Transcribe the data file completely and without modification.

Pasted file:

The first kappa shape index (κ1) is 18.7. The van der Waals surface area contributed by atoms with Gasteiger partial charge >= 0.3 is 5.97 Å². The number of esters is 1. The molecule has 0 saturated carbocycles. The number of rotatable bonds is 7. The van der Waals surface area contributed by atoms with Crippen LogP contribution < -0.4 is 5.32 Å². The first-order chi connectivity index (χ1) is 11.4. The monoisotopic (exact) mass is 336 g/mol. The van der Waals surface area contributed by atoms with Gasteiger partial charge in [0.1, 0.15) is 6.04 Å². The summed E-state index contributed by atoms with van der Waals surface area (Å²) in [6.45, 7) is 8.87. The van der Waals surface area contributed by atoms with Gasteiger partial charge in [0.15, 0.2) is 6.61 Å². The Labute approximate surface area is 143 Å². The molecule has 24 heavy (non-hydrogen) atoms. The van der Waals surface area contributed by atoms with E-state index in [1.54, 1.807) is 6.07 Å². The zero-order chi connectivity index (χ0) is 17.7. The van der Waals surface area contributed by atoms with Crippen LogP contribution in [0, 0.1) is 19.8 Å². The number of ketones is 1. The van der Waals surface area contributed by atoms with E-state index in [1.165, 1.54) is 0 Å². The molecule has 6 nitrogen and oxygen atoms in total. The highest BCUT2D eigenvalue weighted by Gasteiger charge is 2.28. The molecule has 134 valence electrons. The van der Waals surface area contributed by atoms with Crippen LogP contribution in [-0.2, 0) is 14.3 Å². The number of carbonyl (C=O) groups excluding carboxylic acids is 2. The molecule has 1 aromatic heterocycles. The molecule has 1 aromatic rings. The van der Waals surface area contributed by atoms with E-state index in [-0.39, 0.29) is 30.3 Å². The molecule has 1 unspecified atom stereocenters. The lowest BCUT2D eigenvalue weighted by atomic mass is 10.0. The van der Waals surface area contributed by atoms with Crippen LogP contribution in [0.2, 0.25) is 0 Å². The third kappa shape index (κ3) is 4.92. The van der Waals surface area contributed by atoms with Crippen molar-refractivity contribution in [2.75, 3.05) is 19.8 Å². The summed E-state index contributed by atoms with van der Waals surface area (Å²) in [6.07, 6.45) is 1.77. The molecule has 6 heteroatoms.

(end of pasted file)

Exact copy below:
The first kappa shape index (κ1) is 18.7. The van der Waals surface area contributed by atoms with Gasteiger partial charge >= 0.3 is 5.97 Å². The number of esters is 1. The molecule has 0 saturated carbocycles. The number of rotatable bonds is 7. The van der Waals surface area contributed by atoms with Crippen LogP contribution < -0.4 is 5.32 Å². The first-order chi connectivity index (χ1) is 11.4. The monoisotopic (exact) mass is 336 g/mol. The van der Waals surface area contributed by atoms with Gasteiger partial charge in [0.1, 0.15) is 6.04 Å². The summed E-state index contributed by atoms with van der Waals surface area (Å²) in [6.45, 7) is 8.87. The van der Waals surface area contributed by atoms with Gasteiger partial charge in [0.15, 0.2) is 6.61 Å². The Labute approximate surface area is 143 Å². The molecule has 24 heavy (non-hydrogen) atoms. The van der Waals surface area contributed by atoms with E-state index in [1.54, 1.807) is 6.07 Å². The zero-order chi connectivity index (χ0) is 17.7. The van der Waals surface area contributed by atoms with Crippen LogP contribution in [0, 0.1) is 19.8 Å². The number of ketones is 1. The van der Waals surface area contributed by atoms with E-state index in [1.165, 1.54) is 0 Å². The molecule has 6 nitrogen and oxygen atoms in total. The highest BCUT2D eigenvalue weighted by Gasteiger charge is 2.28. The molecule has 134 valence electrons. The van der Waals surface area contributed by atoms with Crippen LogP contribution in [-0.2, 0) is 14.3 Å². The number of carbonyl (C=O) groups excluding carboxylic acids is 2. The molecule has 1 aromatic heterocycles. The molecule has 1 aromatic rings. The van der Waals surface area contributed by atoms with E-state index in [-0.39, 0.29) is 30.3 Å². The molecule has 1 unspecified atom stereocenters. The lowest BCUT2D eigenvalue weighted by atomic mass is 10.0. The van der Waals surface area contributed by atoms with Crippen LogP contribution in [0.2, 0.25) is 0 Å². The third kappa shape index (κ3) is 4.92. The van der Waals surface area contributed by atoms with Crippen molar-refractivity contribution in [2.75, 3.05) is 19.8 Å². The summed E-state index contributed by atoms with van der Waals surface area (Å²) in [6.07, 6.45) is 1.77. The molecule has 6 heteroatoms.